by Luigino Bruni
published on Avvenire on 28/08/2011
For teachers exams are a sad ritual in search of hidden notes and of new tricks to pass the test without studying. When a course is particularly led to these malpractices the first and natural reaction of the faculty is to increase controls and harsh punishments. I too have fallen into this temptation, but I learned that the main, if not the only, effect one gets is a double failure: it creates a crime atmosphere in the classroom and all students work badly, and the "copying professionals" always find more sophisticated systems that circumvent the controls while the average student falls in tighter controls, because now even a harmless look at the neighbor’s desk is punished.
Last year I happened to teach Economics at a prestigious foreign university and I discovered that the exams were "open book." Obviously I had to develop a more structured exam but I'm even more convinced that the best way to increase efficiency and fairness in any system involves the right design of institutional mechanisms. Tightening controls and sanctions in my exams, with the best intentions and without wanting it I sent a strong message to my students: "you are basically dishonest and unfair," a message that frustrated the intrinsic motivation of good students and unleashed the imagination of the few unfair students to the point of wanting to prove that they were more cunning than me.
I believe there is a link between this experience and the debate against tax evasion which is in progress in Italy today. The first step for a real tax reform is to rethink the design and overall logic of the tax system: returning to the school metaphor, to switch from "note hunting" to "open book exams," where appropriate incentives are given to citizens to demand their own and others’ transparent transactions, allowing, for example, families to have less expenses and a more appropriate rate than the present ones.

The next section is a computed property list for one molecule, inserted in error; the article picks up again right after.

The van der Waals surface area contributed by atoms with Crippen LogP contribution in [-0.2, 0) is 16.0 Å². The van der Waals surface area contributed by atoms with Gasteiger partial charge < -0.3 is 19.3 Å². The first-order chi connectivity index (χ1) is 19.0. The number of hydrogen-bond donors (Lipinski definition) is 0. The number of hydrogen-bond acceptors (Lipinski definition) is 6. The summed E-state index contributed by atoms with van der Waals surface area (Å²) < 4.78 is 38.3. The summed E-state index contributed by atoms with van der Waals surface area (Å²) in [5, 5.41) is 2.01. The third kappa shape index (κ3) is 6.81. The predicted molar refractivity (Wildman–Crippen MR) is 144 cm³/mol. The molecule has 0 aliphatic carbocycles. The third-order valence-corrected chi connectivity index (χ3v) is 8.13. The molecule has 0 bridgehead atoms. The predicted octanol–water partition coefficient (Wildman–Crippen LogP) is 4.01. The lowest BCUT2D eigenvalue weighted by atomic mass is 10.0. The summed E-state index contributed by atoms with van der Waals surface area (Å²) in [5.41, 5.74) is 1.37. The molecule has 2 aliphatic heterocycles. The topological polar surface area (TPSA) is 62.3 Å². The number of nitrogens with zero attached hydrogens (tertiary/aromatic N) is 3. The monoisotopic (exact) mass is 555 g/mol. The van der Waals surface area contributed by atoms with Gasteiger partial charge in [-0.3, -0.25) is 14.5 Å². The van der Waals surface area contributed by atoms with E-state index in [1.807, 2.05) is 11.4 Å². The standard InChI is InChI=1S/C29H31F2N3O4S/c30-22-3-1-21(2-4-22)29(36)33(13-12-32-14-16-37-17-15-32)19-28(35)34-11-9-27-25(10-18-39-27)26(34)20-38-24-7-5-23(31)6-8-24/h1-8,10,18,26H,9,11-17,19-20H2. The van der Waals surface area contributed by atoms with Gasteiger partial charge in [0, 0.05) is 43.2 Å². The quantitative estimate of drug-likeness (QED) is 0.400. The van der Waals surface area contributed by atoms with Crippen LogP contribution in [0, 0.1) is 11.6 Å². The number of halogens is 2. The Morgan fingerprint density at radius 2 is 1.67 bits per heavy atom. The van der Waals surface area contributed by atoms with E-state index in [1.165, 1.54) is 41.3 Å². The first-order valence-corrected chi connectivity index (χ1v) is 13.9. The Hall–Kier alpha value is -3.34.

A second element of a serious tax reform should begin with the realization that even if we were to sanction all bakers, bartenders, craftsmen and professionals who do not issue receipts and invoices (which is obviously necessary), there exist a mega tax and ethical issue for large companies and individuals who have registered offices and homes in tax havens, and easily exchange enormous wealth in international financial markets evading taxes (just see the reactions to the Tobin tax proposal or the taxation of Credit Default Swaps (CDS)), perhaps of pending future amnesties. Without a serious fight against these macro fiscal scandals, we can also close down some activity that does not issue a receipt (an appropriate thing in itself, especially when it comes to freelancers or medical professionals with villas and SUVs), but we would do the grave error of who treats the tooth decay of a patient and neglect to care about a tumor: treat well the tooth decay (which is very painful when inflamed: the dental metaphor is purely coincidental), but let us also remember of the tumor.
But there's more. In 1766 Giacinto Dragonetti, lawyer from Aquila, Italy, published a book entitled "On Virtues and Rewards," not by chance two years after the publication of the famous "On Crimes and Punishments" by Cesare Beccaria. In Dragonetti’s Introduction, it reads: "Men have made millions of laws to punish crime, and they haven´t established even one to award virtue," and therefore proposed to his Kingdom of Naples to give life to a true and real "Code of Rewards" which would accompany the "Penal Code," based on the extraordinary intuition that a country cannot develop if, while punishing the dishonest, it does not reward the virtuous citizens. It is true that an indirect way to reward the honest is to punish adequately the opportunists and the cunning ones, and today Italy also needs this. But we must bear in mind one of the lessons of economic science: the laws are mostly symbolic signals and messages, and those that are based on anthropological hypothesis that humans by nature are dishonest and opportunists ultimately produce opportunists and dishonest citizens. A tax reform that aims to be efficient and equitable must rely primarily on virtuous and law-abiding citizens that, we must not forget in these hard times, are always the vast majority of the population, including the Italian one, because if the opposite were true the common life would implode in the space of one morning. It is therefore the foundation of a healthy people that must be mobilized for a tax reform, with credible signs of confidence, esteem and gratitude. The biggest failure of a tax reform would be to further ruin the relationships between citizens, bringing them to look at colleagues and neighbors as dishonest and potential tax evaders, and not as valuable allies in the common construction of the city.
All of Luigino Bruni's comments on Avvenire can be found under Avvenire Editorial.
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